Healthy living may slow early dementia: study | Reuters – “A program that emphasizes healthy eating, brain and social engagement, physical activity and heart health may slow dementia among people at risk for Alzheimer’s disease, says a new preliminary report from Sweden. The findings can’t guarantee that healthy living will prevent Alzheimer’s disease but they add to growing evidence that suggests overall health is tied to dementia risk.”
Many Sexually Active U.S. Teens Not Tested for HIV: CDC – “Only one in five sexually active U.S. teens has been tested for HIV, a new government report shows. That percentage is concerning because teens make up a significant share of new HIV infections, researchers from the U.S. Centers for Disease Control and Prevention said.”
Buckyball magnetic toys recalled, ending legal fight | Reuters – “Magnetic toys called Buckyballs, which can be swallowed and have been blamed for numerous injuries, are being recalled at the end of a years-long legal fight, the U.S. Consumer Product Safety Commission said on Thursday. Millions of the loose, high-powered rare earth magnets were sold as toys and desktop accessories. When swallowed, their powerful attraction can pinch or trap intestines and require surgery to remove. “
Primary care doctors have reported problems making referrals for patients who have purchased some of the cheaper plans from the federal insurance marketplace.
Complaints about narrow networks with too few doctors have attracted the attention of federal regulators and have even prompted lawsuits.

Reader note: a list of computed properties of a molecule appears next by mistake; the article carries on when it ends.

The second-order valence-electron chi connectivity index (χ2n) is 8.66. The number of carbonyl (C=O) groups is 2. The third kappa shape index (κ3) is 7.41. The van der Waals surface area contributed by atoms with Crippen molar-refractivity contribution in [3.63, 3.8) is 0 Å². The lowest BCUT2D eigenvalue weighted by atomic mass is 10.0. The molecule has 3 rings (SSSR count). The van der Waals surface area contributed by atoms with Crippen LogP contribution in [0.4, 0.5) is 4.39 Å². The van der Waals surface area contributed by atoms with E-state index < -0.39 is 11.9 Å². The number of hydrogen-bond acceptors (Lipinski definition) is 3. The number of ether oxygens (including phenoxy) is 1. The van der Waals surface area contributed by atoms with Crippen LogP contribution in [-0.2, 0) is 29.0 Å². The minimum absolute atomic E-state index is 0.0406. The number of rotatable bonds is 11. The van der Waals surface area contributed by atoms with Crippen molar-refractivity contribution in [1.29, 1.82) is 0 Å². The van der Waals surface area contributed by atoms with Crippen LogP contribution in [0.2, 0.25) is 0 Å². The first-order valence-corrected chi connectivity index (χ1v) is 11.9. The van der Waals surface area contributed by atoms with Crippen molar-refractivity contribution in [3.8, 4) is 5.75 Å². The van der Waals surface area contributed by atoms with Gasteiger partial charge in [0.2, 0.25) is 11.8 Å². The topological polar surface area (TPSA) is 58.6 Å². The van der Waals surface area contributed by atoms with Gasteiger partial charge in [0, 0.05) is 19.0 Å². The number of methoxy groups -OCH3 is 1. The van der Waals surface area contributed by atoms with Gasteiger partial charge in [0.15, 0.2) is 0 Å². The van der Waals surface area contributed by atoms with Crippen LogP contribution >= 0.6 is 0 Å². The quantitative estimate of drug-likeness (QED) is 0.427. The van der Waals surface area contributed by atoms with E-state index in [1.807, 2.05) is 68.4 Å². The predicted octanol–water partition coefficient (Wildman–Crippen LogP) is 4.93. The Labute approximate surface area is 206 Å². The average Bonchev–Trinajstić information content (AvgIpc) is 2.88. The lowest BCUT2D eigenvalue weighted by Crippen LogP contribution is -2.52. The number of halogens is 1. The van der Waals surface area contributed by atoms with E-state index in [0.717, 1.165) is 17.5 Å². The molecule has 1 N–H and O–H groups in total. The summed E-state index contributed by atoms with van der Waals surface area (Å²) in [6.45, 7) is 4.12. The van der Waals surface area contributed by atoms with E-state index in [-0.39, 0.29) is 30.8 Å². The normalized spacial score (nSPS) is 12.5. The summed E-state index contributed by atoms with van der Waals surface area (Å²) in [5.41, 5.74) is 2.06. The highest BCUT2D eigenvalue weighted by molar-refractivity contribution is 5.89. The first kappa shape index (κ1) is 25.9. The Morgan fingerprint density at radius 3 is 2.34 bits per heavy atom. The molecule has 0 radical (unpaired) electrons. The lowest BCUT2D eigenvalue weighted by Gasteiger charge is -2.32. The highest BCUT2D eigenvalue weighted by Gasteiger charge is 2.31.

‘Oh by the way, when you sign up, make sure you sign up for the right plan.’
But they’re also causing headaches in the day-to-day work of doctors and clinics. “The biggest problem we’ve run into is figuring out what specialists take a lot of these plans,” said Dr. Charu Sawhney of Houston.Continue reading →
Chilling new details on cold-storage smallpox – “The U.S. Food and Drug Administration revealed that more than 300 other sealed vials containing biological materials such as dengue, influzena, Q fever, ricksettsia and other possible unknown viruses were found alongside the six forgotten smallpox vials in the storage room on the National Institutes of Health campus.”
Too Many Antibiotics, Too Few Antivirals for Influenza – “Antiviral medications may have been underprescribed for patients presenting to outpatient clinics with influenza during the 2012-2013 influenza season, according to an article published online July 17 in Clinical Infectious Diseases. In contrast, the authors find that antibiotic medications were overprescribed, despite repeated calls for more appropriate use.”